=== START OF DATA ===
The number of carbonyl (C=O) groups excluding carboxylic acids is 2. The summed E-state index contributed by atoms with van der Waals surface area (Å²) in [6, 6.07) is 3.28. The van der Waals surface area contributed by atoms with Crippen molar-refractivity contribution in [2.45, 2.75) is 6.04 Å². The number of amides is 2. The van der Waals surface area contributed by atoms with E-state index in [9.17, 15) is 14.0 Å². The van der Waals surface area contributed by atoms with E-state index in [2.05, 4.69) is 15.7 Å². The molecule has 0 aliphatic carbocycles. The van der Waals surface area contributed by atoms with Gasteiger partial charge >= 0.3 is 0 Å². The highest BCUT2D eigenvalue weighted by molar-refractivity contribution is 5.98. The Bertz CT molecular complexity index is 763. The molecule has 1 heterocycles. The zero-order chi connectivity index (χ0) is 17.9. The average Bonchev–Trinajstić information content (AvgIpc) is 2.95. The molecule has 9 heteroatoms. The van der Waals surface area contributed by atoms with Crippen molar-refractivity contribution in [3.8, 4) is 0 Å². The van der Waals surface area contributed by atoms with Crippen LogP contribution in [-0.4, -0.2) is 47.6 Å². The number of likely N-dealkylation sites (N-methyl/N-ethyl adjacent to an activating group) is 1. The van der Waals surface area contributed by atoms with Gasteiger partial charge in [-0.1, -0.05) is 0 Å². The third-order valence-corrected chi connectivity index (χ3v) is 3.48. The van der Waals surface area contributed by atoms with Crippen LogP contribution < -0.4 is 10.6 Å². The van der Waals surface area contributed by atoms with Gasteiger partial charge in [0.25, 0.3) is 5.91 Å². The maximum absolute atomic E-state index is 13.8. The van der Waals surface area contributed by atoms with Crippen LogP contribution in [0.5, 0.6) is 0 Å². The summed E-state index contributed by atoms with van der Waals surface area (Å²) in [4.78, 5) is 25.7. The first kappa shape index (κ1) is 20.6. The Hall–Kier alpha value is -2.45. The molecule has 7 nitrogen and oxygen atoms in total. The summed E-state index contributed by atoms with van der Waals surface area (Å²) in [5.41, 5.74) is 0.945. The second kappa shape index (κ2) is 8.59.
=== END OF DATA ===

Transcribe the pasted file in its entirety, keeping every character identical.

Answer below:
The number of carbonyl (C=O) groups excluding carboxylic acids is 2. The summed E-state index contributed by atoms with van der Waals surface area (Å²) in [6, 6.07) is 3.28. The van der Waals surface area contributed by atoms with Crippen molar-refractivity contribution in [2.45, 2.75) is 6.04 Å². The number of amides is 2. The van der Waals surface area contributed by atoms with E-state index in [9.17, 15) is 14.0 Å². The van der Waals surface area contributed by atoms with E-state index in [2.05, 4.69) is 15.7 Å². The molecule has 0 aliphatic carbocycles. The van der Waals surface area contributed by atoms with Gasteiger partial charge >= 0.3 is 0 Å². The highest BCUT2D eigenvalue weighted by molar-refractivity contribution is 5.98. The Bertz CT molecular complexity index is 763. The molecule has 1 heterocycles. The zero-order chi connectivity index (χ0) is 17.9. The average Bonchev–Trinajstić information content (AvgIpc) is 2.95. The molecule has 9 heteroatoms. The van der Waals surface area contributed by atoms with Crippen molar-refractivity contribution in [3.8, 4) is 0 Å². The van der Waals surface area contributed by atoms with Crippen LogP contribution in [-0.4, -0.2) is 47.6 Å². The number of likely N-dealkylation sites (N-methyl/N-ethyl adjacent to an activating group) is 1. The van der Waals surface area contributed by atoms with Gasteiger partial charge in [-0.1, -0.05) is 0 Å². The third-order valence-corrected chi connectivity index (χ3v) is 3.48. The van der Waals surface area contributed by atoms with Crippen LogP contribution < -0.4 is 10.6 Å². The van der Waals surface area contributed by atoms with Gasteiger partial charge in [0.25, 0.3) is 5.91 Å². The maximum absolute atomic E-state index is 13.8. The van der Waals surface area contributed by atoms with Crippen LogP contribution in [0.5, 0.6) is 0 Å². The summed E-state index contributed by atoms with van der Waals surface area (Å²) in [4.78, 5) is 25.7. The first kappa shape index (κ1) is 20.6. The Hall–Kier alpha value is -2.45. The molecule has 7 nitrogen and oxygen atoms in total. The summed E-state index contributed by atoms with van der Waals surface area (Å²) in [5.41, 5.74) is 0.945. The second kappa shape index (κ2) is 8.59.